How to Engage a Partially Present Co-Parent, Husband, or Spouse

By most normal standards, I am a single mom. I’m the custodial parent.  I have assumed most of the responsibilities for caring for and rearing my son.  However, I choose to consider myself a fully present co-parent.  Thankfully, I have the capacity to work full time, actively parent, and maintain a reasonable amount of sanity.  I am finally able to acknowledge and accept the fact that not all parents have the ability to do this.  I’ve had conversation after conversation with women who feel like they are parenting alone, or they are doing it with a partially present co-parent.  For some of us it’s co- parenting with a workaholic dad who can’t put the phone down or step away from the computer long enough to throw a baseball or have a tea party.  For others, it’s the father who, after the divorce, only shows up for major events but can’t be bothered with the day to day responsibilities of parenting.  Maybe, it’s the dad who comes home from work and retreats to his man-cave or crashes on the sofa to watch ESPN until he falls into a deep, coma-like sleep.   Although each scenario has a vastly different set of circumstances, they are similar in that they leave moms feeling like they are parenting alone.

I’ll spare you all the gruesome details, but I’m a certified expert on dealing with a partially present co-parent.  His inconsistency, unavailability, and perceived lack of interest in parenting was about to drive me over the edge until I realized that changing my mindset about him and his parenting style {or lack thereof} was 90% of the battle.  One of my favorite authors, Max Lucado, says it this way, “You change your life by changing your heart.”  The moment I changed my heart toward my son’s partially present father, I freed myself from lots of anger, worry, and un-forgiveness … and replaced all those negative vibes with lots and lots of hopefulness.  These are not fool-proof ideas and they require a generous amount of grace and patience, but they have worked for me.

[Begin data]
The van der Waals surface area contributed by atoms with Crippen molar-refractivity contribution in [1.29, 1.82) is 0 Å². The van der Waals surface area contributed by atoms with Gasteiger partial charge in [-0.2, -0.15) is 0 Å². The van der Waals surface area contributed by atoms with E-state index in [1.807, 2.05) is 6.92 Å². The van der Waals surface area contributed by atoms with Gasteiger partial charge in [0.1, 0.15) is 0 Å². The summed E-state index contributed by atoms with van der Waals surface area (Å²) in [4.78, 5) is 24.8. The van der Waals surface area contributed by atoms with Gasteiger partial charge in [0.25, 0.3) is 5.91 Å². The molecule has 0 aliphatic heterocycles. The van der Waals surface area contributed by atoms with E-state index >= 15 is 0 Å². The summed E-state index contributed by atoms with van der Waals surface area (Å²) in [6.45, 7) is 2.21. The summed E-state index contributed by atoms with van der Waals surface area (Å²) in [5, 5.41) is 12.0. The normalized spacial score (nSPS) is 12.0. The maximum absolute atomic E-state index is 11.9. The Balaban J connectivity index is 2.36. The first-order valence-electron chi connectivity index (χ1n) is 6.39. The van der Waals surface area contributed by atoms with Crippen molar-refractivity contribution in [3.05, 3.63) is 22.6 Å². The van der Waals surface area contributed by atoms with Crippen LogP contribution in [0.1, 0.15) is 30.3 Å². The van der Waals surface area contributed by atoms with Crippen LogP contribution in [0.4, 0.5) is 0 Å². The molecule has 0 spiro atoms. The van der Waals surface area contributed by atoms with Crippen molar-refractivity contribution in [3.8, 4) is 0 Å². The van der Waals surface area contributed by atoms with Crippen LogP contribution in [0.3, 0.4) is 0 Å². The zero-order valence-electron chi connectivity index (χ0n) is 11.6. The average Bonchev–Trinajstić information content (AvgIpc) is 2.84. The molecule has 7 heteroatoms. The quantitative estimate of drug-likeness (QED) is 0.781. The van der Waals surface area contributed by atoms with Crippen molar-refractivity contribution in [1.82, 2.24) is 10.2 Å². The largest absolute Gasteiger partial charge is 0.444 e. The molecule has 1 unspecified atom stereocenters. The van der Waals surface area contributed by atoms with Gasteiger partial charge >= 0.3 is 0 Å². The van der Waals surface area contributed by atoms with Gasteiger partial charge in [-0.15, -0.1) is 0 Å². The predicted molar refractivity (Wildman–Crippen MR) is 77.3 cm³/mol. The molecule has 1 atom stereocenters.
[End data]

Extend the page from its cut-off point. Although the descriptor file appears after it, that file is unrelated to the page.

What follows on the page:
It can be difficult to praise a person for doing something they’re supposed to do or something you’ve done a million times without so much as a “thank you.” But, if you can muster up the courage to highlight even the smallest of efforts, you will send an affirming message that has positive ripples throughout your family.  You get to feel good about yourself for being so mature, the co-parent will have a positive response to your kindness, and your children will witness a healthy interaction between their parents. We all know what the opposite of giving praise looks like, and it can get pretty ugly.


Go out of your way to make co-parenting work. Fight the tendency to make things difficult. Sometimes, when frustrations are high, we find ourselves refusing to be inconvenienced, go out of our way, or do anything more than our fair share. When dealing with a co-parent who is already struggling to be present, this behavior is sure to drive him further away. Instead, take steps in the opposite direction. Rather than requiring that everything be split 50-50, come to terms with the fact that you may always carry the larger load and make it a point to make visits, money exchanges, drop offs, phone calls, etc. happen with ease.